Fed Chair Jerome Powell’s speech last week was sort of a turning point. Stocks staged a strong rally and helped lifted Kiwi and Aussie as the strongest ones. Nevertheless, despite being sold off steeply, Dollar has indeed reversed much the the losses and ended as the third strongest one. Sterling ended as the weakest one as traders turned defensive ahead of the Brexit vote in the parliament on December 11. Yen was the second weakest for the week, followed by Canadian Dollar, which decline together with oil prices.
The immediate near term outlook of the markets will depend on the result of the Trump-Xi summit in Argentina. The two presidents are scheduled to have a dinner on Saturday night, as sideline of the G20 summit in Argentina. Ahead of that, there were a lot of rumors, comments and news floating around. For example, Trump indicated it’s “highly unlikely” for him to hold off raising tariffs on USD 200B in Chinese goods on January 1. He also tried to sound hardline, repeating that China wanted to make a deal, but he’s happy with the current one right now. There were also reports that both countries are exploring a trade pact.
It’s hard to determine whether the US-China news were real or just diplomatic smokescreens. So we’d refrain from making any prediction on the outcome. Nonetheless, we’re just hours away from know the results. So better just be patient.
Powell’s awkward U-turn and fed fund futures pricing
Powell’s awkward change in his description of interest rate was a big mover in the markets last week. In short, he described interest rate as being “just below” neutral. For what ever reasons, that’s a sharp u-turn from being “a long way from neutral” as he said on October 3. Dollar dived sharply while stocks were shot up. But then there was no follow through selling in the greenback, even though stocks did edge a little bit higher after close.
So, how did investors expectation on Fed’s rate path changed after Powell’s turn. Let’s have a look at fed fund futures pricing. As of now, fed funds futures are pricing in 82.7% chance of a December hike to 2.25-2.50%. It was 75.8% a week ago and 74.5% a month ago.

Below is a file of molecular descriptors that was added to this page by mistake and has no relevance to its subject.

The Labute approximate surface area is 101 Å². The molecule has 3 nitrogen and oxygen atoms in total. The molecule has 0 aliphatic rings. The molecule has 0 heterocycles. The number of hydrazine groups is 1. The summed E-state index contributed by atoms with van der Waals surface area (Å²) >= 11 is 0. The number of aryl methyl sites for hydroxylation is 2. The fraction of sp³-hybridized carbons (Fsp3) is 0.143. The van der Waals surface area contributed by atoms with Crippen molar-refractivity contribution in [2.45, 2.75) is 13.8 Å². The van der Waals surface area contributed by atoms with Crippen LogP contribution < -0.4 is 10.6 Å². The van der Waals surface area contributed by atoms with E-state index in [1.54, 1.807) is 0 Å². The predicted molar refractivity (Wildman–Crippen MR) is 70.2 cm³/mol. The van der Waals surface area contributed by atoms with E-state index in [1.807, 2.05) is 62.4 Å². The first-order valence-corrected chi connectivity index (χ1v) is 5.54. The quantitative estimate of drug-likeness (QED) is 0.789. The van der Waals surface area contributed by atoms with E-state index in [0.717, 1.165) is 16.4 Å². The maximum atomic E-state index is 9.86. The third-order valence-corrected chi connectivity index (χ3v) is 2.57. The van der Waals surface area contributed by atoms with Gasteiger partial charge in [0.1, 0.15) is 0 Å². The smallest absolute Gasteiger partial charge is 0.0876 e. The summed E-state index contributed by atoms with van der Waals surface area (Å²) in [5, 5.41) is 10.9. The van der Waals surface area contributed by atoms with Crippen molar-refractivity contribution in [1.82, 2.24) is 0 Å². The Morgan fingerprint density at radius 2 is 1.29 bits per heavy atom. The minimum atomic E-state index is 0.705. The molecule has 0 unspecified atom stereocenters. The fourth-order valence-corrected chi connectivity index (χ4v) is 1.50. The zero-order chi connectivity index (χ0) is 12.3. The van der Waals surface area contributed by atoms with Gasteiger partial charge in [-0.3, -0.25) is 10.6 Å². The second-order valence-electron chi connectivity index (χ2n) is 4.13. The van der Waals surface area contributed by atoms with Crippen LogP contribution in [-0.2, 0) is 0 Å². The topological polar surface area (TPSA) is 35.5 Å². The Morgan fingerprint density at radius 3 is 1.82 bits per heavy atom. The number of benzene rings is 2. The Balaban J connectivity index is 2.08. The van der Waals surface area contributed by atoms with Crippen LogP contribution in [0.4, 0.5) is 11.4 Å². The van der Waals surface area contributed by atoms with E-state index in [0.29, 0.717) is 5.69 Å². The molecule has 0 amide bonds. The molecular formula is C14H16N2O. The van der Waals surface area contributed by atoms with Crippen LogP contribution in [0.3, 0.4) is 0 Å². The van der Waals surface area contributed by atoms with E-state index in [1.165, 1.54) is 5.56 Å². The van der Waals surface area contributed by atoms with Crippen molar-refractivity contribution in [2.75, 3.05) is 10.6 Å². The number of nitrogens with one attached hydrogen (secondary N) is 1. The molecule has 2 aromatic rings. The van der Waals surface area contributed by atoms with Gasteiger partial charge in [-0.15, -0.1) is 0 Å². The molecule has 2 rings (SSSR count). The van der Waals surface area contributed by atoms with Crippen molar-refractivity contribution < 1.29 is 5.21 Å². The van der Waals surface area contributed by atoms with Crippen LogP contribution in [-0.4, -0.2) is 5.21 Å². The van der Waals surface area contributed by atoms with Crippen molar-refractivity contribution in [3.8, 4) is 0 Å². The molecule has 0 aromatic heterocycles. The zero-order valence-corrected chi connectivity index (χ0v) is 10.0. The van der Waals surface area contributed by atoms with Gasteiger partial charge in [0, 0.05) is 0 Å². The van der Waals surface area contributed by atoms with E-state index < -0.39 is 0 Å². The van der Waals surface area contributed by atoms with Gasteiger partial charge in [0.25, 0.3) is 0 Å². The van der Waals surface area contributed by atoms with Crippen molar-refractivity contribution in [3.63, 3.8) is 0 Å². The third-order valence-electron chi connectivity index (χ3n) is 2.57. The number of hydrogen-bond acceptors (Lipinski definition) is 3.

For another hike to 2.50-2.75% in March, fed funds futures are pricing in 41.8%. It was 37.5% a week ago and 53.2% a month ago.
For yet one more hike to 2.75% to 3.00% in June, fed funds futures are pricing in just 14.4%. It was 15.8% a week ago and 31.3% a month ago.
So, after Powell’s words, investors have actually firmed up their expectation of December and March hikes. That is, federal funds rates will enter into the long run range of 2.50-3.50% as in September projections, but stop there. It could be kept below the central tendency of 2.8% to 3.0%, and well below the median long run range of 3.0%.
But of course such expectations could easily change with incoming data, Fed rhetorics and most importantly, December’s new economic projections. We’ll see.
Stocks staged decisive rebound, medium term range set for now
US stocks staged a decisive rebound last week, no matter what. The medium term range for DOW should have been set between 24122.23 and 26951.81. For now, we’re not expecting long term up trend through 26951.81 record high soon. DOW should start to feel rather heavy above 26000. There is still prospect of extending the correction from 26951.81 to 38.2% retracement of 15450.56 92016 low) to 26951.81 at 22558.33. But that’s not something to happen in near term.
10 year yield extended pull back, but downside should be limited
10 year yield extended the pull back from 3.248 last week hitting as long as 3.008. While the pull back is deep, we’re not seeing a trend reversal yet. Hence, we’d expect downside to be contained by 61.8% retracement of 2.808 to 3.248 at 2.976 to bring rebound. Firm break of 55 day EMA (now at 3.086) would bring retest of 3.248 high. However, sustained break of 2.976 will be the first serious warning of medium term bearish reversal and would turn focus to 2.808 structure support.
Dollar index rally still index, no reversal yet
Dollar index had a rather volatile week last week. But after all, it stayed inside near term rising channel and above 55 day EMA. Thus, there is no indication of near term bearish reversal yet. Outlook remains mixed as it’s also limited by 61.8% retracement of 103.82 to 88.25 at 97.87. And, upside momentum is diminishing as seen in daily MACD.
On the upside, decisive break of 97.87 fibonacci level is needed to confirm upside momentum and up trend resumption. Meanwhile, rejection by 97.87, followed by break of 95.67 support will be a strong side of reversal. In this case, deeper fall should be seen back to 93.81 support.
We tried to sell EUR/JPY on break of 127.49 last week but the order was not filled. Simply speak, EUR/JPY was not ready to resume recent decline yet. Nevertheless the corrective structure of the price actions form 127.49 to 129.29 so far affirmed our bearish view. So, we’ll maintain the strategy but raise the entry. That is, we’ll sell on break of 127.80, slightly below 127.83 support. Stop will be raised to 129.30, slightly above 129.29. We’d expect the fall from 133.12 to resume eventually for a test on 124.61/89 support zone. But we’d actually expecting the fall from 137.49 to resume and extend to 61.8% retracement of 109.03 to 137.49 at 119.90
So in short, we’ll sell EUR/JPY on break of 127.80, with stop at 129.30. We’ll put 120.00 as target first. But we’d be cautious on the reaction fro 124.08 key support and might exit earlier. Meanwhile, we’ll hold our hands off first before seeing other reactions on the Trump-Xi meeting.
EUR/USD Weekly Outlook
EUR/USD rebounded after hitting 1.1267 but lost momentum well ahead of 1.1472 resistance. Initial bias stays neutral this week first. As long as 1.1472 resistance holds, deeper decline is expected in the pair. On the downside, break of 1.1267 will target 1.1215 low first. Fi